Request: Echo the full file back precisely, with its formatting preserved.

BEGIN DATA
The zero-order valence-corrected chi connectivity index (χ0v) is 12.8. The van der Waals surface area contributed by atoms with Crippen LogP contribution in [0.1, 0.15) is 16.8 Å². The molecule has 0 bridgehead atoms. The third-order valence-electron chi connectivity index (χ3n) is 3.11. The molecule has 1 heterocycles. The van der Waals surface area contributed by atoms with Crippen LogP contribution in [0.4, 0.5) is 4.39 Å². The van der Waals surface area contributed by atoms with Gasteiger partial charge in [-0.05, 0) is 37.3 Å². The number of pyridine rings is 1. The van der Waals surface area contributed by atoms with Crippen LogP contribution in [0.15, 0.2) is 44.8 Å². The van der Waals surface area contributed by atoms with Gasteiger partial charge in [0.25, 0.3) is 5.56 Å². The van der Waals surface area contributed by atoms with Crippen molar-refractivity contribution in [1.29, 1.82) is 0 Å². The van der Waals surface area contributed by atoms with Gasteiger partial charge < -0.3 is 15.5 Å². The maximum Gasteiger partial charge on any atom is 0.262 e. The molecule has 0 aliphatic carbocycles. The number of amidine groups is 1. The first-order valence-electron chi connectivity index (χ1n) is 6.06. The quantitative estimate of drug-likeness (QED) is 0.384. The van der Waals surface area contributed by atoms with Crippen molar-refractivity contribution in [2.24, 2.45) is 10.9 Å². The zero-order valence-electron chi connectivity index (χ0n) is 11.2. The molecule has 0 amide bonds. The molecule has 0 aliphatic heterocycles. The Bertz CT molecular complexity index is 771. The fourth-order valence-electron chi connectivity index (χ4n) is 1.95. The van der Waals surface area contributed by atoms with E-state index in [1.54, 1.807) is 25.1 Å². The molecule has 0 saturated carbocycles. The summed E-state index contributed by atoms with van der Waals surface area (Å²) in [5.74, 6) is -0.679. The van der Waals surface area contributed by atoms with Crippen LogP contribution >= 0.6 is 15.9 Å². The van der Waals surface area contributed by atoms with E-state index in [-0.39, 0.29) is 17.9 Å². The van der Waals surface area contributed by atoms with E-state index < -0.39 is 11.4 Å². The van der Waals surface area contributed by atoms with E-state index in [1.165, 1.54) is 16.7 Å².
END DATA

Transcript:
The zero-order valence-corrected chi connectivity index (χ0v) is 12.8. The van der Waals surface area contributed by atoms with Crippen LogP contribution in [0.1, 0.15) is 16.8 Å². The molecule has 0 bridgehead atoms. The third-order valence-electron chi connectivity index (χ3n) is 3.11. The molecule has 1 heterocycles. The van der Waals surface area contributed by atoms with Crippen LogP contribution in [0.4, 0.5) is 4.39 Å². The van der Waals surface area contributed by atoms with Gasteiger partial charge in [-0.05, 0) is 37.3 Å². The number of pyridine rings is 1. The van der Waals surface area contributed by atoms with Crippen LogP contribution in [0.15, 0.2) is 44.8 Å². The van der Waals surface area contributed by atoms with Gasteiger partial charge in [0.25, 0.3) is 5.56 Å². The van der Waals surface area contributed by atoms with Crippen molar-refractivity contribution in [1.29, 1.82) is 0 Å². The van der Waals surface area contributed by atoms with Gasteiger partial charge < -0.3 is 15.5 Å². The maximum Gasteiger partial charge on any atom is 0.262 e. The molecule has 0 aliphatic carbocycles. The number of amidine groups is 1. The first-order valence-electron chi connectivity index (χ1n) is 6.06. The quantitative estimate of drug-likeness (QED) is 0.384. The van der Waals surface area contributed by atoms with Crippen molar-refractivity contribution in [2.24, 2.45) is 10.9 Å². The zero-order valence-electron chi connectivity index (χ0n) is 11.2. The molecule has 0 amide bonds. The molecule has 0 aliphatic heterocycles. The Bertz CT molecular complexity index is 771. The fourth-order valence-electron chi connectivity index (χ4n) is 1.95. The van der Waals surface area contributed by atoms with E-state index in [1.54, 1.807) is 25.1 Å². The molecule has 0 saturated carbocycles. The summed E-state index contributed by atoms with van der Waals surface area (Å²) in [5.74, 6) is -0.679. The van der Waals surface area contributed by atoms with Crippen LogP contribution >= 0.6 is 15.9 Å². The van der Waals surface area contributed by atoms with E-state index in [-0.39, 0.29) is 17.9 Å². The van der Waals surface area contributed by atoms with E-state index < -0.39 is 11.4 Å². The van der Waals surface area contributed by atoms with E-state index in [1.165, 1.54) is 16.7 Å².